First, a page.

NASA Lewis Research Center's new, world-class, 60-atm combustor
research facility, the Advanced Subsonic Combustion Rig (ASCR),
is in operation and producing highly unique research data. At
operating pressures to 800 psia, emissions of nitrogen oxides
were reduced by greater than 70 percent with an advanced fuel
injector designed at NASA Lewis. Data, including exhaust emissions
and pressure and temperature distributions, were acquired at high
pressures and temperatures representative of future subsonic engines.
Results to date represent an improved understanding of the formation
of nitrogen oxides at these high pressures (twice the pressure
of previous combustor tests) and temperatures.
For greater fuel efficiency and performance, future aircraft jet engines will run at higher pressures. This will require new combustor designs to keep the nitrogen oxide and carbon monoxide emissions at environmentally acceptable levels.
To verify the emissions characteristics of gas turbine engines,
researchers must duplicate the actual pressures and temperatures
found in gas turbine combustors in a laboratory environment. Recognizing
this, the U.S. aircraft gas turbine industry identified a need
for a national facility that could duplicate the severe inlet
conditions of future combustors.
Because of NASA Lewis' expertise in combustion emissions reduction research and in the design and operation of high-pressure test facilities, the Center was seen as the natural location for such a facility. In addition, as a national laboratory, Lewis could provide these facilities to all U.S. gas turbine engine manufacturers while protecting their proprietary interests. The Advanced Subsonic Combustion Rig (see the figure) provides pressures to 60 atm at inlet temperatures to 1300 °F and air flow rates up to 38 lb/sec. This represents a doubling of the pressure capability for combustion testing at Lewis and provides a unique continuous flow facility for the nation. Furthermore, the facility offers state-of-the-art diagnostic methods for characterizing advanced combustor concepts.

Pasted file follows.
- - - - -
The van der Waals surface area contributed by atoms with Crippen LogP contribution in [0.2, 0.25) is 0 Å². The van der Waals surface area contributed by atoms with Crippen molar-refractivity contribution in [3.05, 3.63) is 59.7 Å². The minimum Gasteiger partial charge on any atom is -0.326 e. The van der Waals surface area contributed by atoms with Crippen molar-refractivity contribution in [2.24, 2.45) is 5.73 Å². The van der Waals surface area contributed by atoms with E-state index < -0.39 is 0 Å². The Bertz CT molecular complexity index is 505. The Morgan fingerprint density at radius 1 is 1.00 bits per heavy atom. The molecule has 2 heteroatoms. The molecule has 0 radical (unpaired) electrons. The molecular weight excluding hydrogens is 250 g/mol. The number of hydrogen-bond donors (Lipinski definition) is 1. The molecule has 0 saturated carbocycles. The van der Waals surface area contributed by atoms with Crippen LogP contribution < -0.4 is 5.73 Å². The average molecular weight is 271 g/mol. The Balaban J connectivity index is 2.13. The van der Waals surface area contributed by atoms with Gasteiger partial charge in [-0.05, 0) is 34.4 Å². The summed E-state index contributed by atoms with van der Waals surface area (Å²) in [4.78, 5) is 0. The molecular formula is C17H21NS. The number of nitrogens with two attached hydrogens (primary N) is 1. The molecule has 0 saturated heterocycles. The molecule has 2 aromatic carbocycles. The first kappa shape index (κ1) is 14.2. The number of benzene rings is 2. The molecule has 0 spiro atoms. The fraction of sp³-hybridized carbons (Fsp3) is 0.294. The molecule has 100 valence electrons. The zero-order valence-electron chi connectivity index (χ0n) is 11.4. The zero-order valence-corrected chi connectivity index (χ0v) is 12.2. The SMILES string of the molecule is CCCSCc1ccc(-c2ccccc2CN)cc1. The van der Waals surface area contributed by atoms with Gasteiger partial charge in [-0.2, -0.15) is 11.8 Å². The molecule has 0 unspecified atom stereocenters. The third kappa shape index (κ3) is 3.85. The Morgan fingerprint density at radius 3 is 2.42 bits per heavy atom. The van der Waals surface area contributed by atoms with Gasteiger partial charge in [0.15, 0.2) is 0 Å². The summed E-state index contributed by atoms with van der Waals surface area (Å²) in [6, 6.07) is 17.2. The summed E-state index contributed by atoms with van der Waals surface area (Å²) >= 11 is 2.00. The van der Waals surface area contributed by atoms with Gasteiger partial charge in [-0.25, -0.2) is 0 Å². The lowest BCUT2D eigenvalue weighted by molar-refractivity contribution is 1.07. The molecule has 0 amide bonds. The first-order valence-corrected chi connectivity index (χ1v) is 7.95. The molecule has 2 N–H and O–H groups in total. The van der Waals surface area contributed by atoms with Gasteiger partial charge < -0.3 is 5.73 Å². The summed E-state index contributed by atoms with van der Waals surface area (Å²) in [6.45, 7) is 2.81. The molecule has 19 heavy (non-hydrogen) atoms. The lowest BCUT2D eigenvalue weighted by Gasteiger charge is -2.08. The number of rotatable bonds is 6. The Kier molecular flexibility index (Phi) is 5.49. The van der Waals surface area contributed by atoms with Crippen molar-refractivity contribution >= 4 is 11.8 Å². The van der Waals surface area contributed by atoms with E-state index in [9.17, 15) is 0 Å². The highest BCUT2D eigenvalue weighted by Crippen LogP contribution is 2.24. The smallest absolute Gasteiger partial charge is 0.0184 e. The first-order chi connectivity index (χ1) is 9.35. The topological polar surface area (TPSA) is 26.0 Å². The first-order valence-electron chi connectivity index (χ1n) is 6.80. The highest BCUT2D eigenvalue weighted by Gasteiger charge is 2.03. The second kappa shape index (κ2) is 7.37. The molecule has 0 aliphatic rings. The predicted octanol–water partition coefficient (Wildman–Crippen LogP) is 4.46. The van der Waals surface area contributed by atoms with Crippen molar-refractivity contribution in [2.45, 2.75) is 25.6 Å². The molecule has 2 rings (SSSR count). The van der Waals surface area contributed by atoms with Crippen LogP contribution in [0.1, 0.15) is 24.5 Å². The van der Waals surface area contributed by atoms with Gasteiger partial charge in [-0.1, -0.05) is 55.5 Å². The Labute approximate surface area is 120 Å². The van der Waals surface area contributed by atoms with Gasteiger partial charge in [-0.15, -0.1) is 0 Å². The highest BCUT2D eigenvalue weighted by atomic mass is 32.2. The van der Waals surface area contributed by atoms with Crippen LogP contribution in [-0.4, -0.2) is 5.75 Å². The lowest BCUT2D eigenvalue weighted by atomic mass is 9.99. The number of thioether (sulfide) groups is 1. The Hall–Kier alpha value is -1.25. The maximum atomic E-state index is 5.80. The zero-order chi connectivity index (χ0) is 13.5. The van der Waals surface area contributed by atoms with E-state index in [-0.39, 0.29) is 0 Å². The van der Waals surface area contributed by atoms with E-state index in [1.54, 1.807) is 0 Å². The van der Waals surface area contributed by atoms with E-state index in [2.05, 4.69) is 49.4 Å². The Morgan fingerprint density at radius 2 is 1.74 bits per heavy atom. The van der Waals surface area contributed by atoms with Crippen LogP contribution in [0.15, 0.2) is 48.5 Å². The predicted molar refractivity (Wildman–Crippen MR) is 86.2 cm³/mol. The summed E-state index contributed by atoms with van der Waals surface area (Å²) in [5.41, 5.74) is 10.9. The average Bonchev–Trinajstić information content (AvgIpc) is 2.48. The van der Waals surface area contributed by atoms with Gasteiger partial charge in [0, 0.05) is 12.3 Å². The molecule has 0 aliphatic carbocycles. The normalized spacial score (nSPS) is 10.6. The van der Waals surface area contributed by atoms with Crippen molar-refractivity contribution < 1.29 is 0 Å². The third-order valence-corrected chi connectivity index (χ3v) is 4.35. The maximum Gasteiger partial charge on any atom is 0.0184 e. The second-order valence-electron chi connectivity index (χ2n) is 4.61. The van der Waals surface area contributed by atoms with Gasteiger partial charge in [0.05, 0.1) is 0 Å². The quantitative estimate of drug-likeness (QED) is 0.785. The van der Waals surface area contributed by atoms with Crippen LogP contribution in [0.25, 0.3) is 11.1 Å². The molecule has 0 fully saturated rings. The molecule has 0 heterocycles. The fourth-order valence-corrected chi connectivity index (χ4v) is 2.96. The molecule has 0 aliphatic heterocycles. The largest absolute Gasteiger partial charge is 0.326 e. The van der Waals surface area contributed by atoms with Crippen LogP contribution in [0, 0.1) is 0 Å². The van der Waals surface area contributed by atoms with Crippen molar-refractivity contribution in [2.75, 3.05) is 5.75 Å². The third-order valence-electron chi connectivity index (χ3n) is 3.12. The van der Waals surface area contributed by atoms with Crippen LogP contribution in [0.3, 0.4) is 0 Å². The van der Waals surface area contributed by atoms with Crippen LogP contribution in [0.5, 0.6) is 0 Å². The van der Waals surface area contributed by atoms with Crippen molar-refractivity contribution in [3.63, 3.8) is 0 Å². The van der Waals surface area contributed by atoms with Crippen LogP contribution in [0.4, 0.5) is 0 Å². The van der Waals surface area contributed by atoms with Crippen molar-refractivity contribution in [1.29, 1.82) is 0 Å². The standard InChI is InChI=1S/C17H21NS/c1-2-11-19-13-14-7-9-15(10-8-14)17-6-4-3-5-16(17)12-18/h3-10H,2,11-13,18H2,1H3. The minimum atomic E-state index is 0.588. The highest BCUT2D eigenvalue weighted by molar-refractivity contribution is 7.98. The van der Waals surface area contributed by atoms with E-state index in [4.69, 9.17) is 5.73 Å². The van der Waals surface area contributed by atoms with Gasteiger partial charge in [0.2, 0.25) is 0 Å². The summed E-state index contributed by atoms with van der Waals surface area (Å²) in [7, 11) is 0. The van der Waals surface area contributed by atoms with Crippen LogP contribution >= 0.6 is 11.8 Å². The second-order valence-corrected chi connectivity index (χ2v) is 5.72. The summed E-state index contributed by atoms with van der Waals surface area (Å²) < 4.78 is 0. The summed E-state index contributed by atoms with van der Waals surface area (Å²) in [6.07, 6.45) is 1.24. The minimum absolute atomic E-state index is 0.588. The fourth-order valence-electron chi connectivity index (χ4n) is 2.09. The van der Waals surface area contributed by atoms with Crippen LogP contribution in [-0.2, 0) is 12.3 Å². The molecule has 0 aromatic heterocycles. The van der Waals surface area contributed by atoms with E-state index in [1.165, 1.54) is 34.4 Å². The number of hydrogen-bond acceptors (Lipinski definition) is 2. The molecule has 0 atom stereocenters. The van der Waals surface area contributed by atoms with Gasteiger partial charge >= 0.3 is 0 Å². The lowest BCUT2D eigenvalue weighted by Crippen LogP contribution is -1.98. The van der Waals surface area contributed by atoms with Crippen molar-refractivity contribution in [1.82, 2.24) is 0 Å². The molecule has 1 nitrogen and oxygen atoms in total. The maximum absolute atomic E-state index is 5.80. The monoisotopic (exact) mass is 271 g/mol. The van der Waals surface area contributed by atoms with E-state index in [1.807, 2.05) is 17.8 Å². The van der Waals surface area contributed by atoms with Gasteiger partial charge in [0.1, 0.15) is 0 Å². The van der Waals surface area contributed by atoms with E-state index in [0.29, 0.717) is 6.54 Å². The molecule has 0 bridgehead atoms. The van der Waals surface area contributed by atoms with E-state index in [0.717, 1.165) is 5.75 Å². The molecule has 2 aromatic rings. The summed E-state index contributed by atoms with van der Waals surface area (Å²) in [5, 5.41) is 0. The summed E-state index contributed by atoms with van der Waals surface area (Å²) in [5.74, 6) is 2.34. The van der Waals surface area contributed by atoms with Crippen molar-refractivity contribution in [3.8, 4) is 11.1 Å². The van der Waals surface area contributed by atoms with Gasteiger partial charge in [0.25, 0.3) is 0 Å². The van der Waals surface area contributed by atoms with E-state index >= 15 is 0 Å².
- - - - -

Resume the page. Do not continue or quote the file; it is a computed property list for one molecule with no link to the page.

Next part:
Lewis continues to work closely with the gas turbine industry so that this low-emissions combustor technology is successfully transferred into engine prototype hardware. Complementary tests in Lewis' currently available 30-atm test facilities are also underway, taking advantage of Lewis' unique laser diagnostic capabilities. After potential combustor concepts are screened in the 30-atm facilities (which simulate aircraft cruise conditions), the most promising will undergo further testing at actual takeoff and advanced cycle cruise conditions in the new 60-atm rig. Utilization of these test facilities and the expertise of both NASA and its industry partners will enable multiple combustor concepts to be conceived and developed in a shorter period of time, bringing new and better low-emission combustors to market sooner. Research performed in the Advanced Subsonic Combustion Rig will make it possible for U.S. engine manufacturers to produce environmentally superior commercial engines, enabling them to compete on a worldwide basis.
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Last updated April 29, 1997
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